Suspension Tuning, By Eric Gorr. Part 2

Eric Gorr

Engine Builder
Jun 29, 1999
Internal and External Adjustments
Suspension dampers can be adjusted two ways, internally and externally. External adjustments are limited to the riding circumstances and the adjustment range on the compression and rebound clickers. Internal adjustments are virtually unlimited because it encompasses revalving and re-porting of the damper piston and valve shim stack.

The external adjusters, low speed compression and rebound, can only affect minor changes in handling. Typical low speed compression or rebound riding situations might include far-spaced shallow whoops, tabletop jumps, braking and accelerating around tight turns.

All compression and rebound clicker adjusters are marked S and H, meaning soft and hard. That can also be interpreted as soft fast and hard stiff. The focus of a professional suspension tuner's work revolves around internal adjustments. When a suspension component is revalved it is also rebuilt, meaning that the bushings and seals are checked for replacement and the oil is changed. Revalving is the discipline or repositioning, removing, or replacing valve shims in such an order as to affect a change in the damper's performance.

Aftermarket Piston Kits
The latest trend is to combine a piston design with a valve shim pack so as to affect a greater change. There are two main types of piston/shim systems. The manufacturers are Race Tech (Gold Valve) and Pro-Action (3-Stage Incremental). The main difference between the two is the port design of the piston.

The Race Tech set up relies on a high flow piston with a large series of shims that can be rearranged in set patterns to adapt to the needs of set number of rider profiles. The Pro-Action set up relies on a piston with smaller ports and a multi-stage shim arrangement that separates the circuits of passive and active to give the damper a wider tuning range. The piston works at the edge of the spectrum and provides a hydraulic lock capability during riding situations where all the suspension travel is used quickly.

From a marketing standpoint, the Race Tech Gold Valve is simple and can be installed by inexperienced technicians. The support provided by Race Tech is excellent. The kits come with detailed instructions, a video is optional, as well as training seminars geared towards amateur race tuners and home-based mechanics. The Pro-Action 3-Stage Incremental valve isn't available over the counter. It can only be installed by a Pro-Action franchise.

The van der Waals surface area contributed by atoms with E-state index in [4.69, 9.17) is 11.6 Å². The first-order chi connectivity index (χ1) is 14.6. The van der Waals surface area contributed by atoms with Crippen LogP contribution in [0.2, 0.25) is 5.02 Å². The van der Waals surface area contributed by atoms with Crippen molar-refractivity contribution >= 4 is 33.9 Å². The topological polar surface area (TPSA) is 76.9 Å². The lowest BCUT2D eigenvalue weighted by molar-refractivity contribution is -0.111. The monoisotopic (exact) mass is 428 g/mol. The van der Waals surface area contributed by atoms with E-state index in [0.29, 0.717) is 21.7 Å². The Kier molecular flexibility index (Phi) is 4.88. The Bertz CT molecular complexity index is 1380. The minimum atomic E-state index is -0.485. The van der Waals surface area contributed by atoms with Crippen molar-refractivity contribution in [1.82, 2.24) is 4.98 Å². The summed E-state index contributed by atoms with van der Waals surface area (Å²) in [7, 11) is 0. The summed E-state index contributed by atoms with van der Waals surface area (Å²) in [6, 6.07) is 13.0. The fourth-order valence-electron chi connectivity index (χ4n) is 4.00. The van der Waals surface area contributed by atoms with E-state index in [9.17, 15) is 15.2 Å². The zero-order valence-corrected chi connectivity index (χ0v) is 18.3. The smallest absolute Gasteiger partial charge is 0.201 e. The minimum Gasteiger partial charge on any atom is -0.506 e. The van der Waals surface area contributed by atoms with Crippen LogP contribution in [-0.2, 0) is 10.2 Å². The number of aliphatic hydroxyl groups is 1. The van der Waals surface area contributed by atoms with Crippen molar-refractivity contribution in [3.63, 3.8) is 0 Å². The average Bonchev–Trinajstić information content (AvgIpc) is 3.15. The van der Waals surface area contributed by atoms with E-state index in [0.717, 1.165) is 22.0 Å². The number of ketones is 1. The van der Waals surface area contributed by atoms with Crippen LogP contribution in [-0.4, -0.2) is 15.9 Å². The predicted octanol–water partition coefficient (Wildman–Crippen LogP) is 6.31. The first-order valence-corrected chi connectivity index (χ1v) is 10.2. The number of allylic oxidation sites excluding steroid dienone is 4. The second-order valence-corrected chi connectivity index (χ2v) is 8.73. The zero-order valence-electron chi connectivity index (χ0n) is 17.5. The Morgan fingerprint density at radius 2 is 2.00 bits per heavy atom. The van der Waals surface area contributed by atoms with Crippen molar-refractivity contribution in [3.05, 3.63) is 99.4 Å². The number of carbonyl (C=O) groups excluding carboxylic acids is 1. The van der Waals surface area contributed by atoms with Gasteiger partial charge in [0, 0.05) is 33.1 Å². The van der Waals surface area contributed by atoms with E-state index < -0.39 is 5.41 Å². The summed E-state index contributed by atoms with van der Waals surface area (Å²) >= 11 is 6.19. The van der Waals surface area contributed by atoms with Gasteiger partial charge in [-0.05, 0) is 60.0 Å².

The reason is that the valving must be set-up for the individual, and there are a wider variety of valving patterns to suit virtually any rider profile. The Pro-Action approach also relies on matching the proper spring to the valving. Pro-Action's set-up is more expensive than a typical revalving job, but its more comprehensive and produces a truly custom result.

How Incremental Valving Works
The rear shock valve stack is comprised on a series of steel washers with a variety of outer diameters and thickness, mounted on two sides of a piston. This is called a bi-directional valve. One side handles the compression damping and the other handles the rebound damping.

The valve shim stacks have different arrangement patterns because the compression stack aids the spring and the rebound stack controls the stored energy release of the spring. With regards to the sizes of the shims, the larger the diameter and the thinner the thickness, the more easily the shim will bend and increase oil flow through the piston.

The faster the oil flow the less the damping. Stock Japanese dampers use high flow pistons with a complicated series of shims that aren't very sensitive at slow shaft speeds. The shims don't open at slow shaft speeds and mostly the clickers control the damping. However that can cause some potential handling problems when accelerating out of turns. The bike is riding at a point on the rear spring where the clickers don't provide enough damping and the piston valving isn't in the response range, so the bike chatters. The Pro-Action incremental valving concept separates the three main damping phases of low, mid, and high. They do this by using a special piston and a valve stack with transition shims to separate the three circuits. The incremental valve stack is more sensitive at low shaft speeds so the clickers don't have to carry the damping load.

The mid speed valve helps make the transition from low to high speed damping modes to give a plush ride especially under an acceleration load. The piston has smaller ports, which provide a hydraulic lock affect at high shaft speeds. That reduces the load on the nitrogen charged gas bladder and the elastomer foam bumper.

On the front forks, the evolution of design has changed at a greater rate than rear shocks because riding techniques have changed over the years. Riders tend to do more front-end landings so the manufacturers have concentrated on cartridge fork design. Modern forks contain a bi-directional valve on the rebound rod and a mono-directional valve for the passive compression. Pro-Action is the only company that uses a two-stage passive compression circuit with a low flow piston that handles a greater share of the active compression damping. In some cases they even remove the active valve stack from the rebound rod.
Likes: Timmy Leyh